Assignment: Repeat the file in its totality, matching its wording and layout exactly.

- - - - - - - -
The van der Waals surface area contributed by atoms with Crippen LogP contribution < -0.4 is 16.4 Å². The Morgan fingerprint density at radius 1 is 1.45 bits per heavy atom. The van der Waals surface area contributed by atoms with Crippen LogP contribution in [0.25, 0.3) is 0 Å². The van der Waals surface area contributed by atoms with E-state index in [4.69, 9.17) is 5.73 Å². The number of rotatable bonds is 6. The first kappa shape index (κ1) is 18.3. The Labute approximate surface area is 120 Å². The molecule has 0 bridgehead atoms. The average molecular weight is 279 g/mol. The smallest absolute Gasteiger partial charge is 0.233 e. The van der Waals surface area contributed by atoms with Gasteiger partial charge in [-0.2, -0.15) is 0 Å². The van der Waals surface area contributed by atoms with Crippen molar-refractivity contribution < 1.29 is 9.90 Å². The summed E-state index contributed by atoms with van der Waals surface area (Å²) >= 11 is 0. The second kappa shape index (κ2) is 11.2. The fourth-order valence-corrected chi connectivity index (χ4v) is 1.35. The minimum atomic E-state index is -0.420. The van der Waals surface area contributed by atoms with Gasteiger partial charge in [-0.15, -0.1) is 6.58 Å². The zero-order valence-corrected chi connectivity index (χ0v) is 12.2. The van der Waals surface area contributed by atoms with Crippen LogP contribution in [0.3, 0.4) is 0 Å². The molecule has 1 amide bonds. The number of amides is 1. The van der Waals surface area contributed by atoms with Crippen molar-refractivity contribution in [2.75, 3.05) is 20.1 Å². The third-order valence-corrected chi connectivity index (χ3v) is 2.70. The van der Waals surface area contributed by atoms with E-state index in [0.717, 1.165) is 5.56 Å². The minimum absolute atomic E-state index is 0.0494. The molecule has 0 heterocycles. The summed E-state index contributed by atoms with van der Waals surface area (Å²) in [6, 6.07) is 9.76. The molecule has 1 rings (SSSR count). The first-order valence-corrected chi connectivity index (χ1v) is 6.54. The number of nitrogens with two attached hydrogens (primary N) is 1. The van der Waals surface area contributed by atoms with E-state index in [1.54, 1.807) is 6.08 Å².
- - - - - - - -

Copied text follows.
The van der Waals surface area contributed by atoms with Crippen LogP contribution < -0.4 is 16.4 Å². The Morgan fingerprint density at radius 1 is 1.45 bits per heavy atom. The van der Waals surface area contributed by atoms with Crippen LogP contribution in [0.25, 0.3) is 0 Å². The van der Waals surface area contributed by atoms with E-state index in [4.69, 9.17) is 5.73 Å². The number of rotatable bonds is 6. The first kappa shape index (κ1) is 18.3. The Labute approximate surface area is 120 Å². The molecule has 0 bridgehead atoms. The average molecular weight is 279 g/mol. The smallest absolute Gasteiger partial charge is 0.233 e. The van der Waals surface area contributed by atoms with Gasteiger partial charge in [-0.2, -0.15) is 0 Å². The van der Waals surface area contributed by atoms with Crippen molar-refractivity contribution < 1.29 is 9.90 Å². The summed E-state index contributed by atoms with van der Waals surface area (Å²) >= 11 is 0. The second kappa shape index (κ2) is 11.2. The fourth-order valence-corrected chi connectivity index (χ4v) is 1.35. The minimum atomic E-state index is -0.420. The van der Waals surface area contributed by atoms with Gasteiger partial charge in [-0.15, -0.1) is 6.58 Å². The zero-order valence-corrected chi connectivity index (χ0v) is 12.2. The van der Waals surface area contributed by atoms with Crippen LogP contribution in [0.3, 0.4) is 0 Å². The molecule has 1 amide bonds. The number of amides is 1. The van der Waals surface area contributed by atoms with Crippen molar-refractivity contribution in [2.75, 3.05) is 20.1 Å². The third-order valence-corrected chi connectivity index (χ3v) is 2.70. The van der Waals surface area contributed by atoms with E-state index in [0.717, 1.165) is 5.56 Å². The minimum absolute atomic E-state index is 0.0494. The molecule has 0 heterocycles. The summed E-state index contributed by atoms with van der Waals surface area (Å²) in [6, 6.07) is 9.76. The molecule has 1 rings (SSSR count). The first-order valence-corrected chi connectivity index (χ1v) is 6.54. The number of nitrogens with two attached hydrogens (primary N) is 1. The van der Waals surface area contributed by atoms with E-state index in [1.54, 1.807) is 6.08 Å².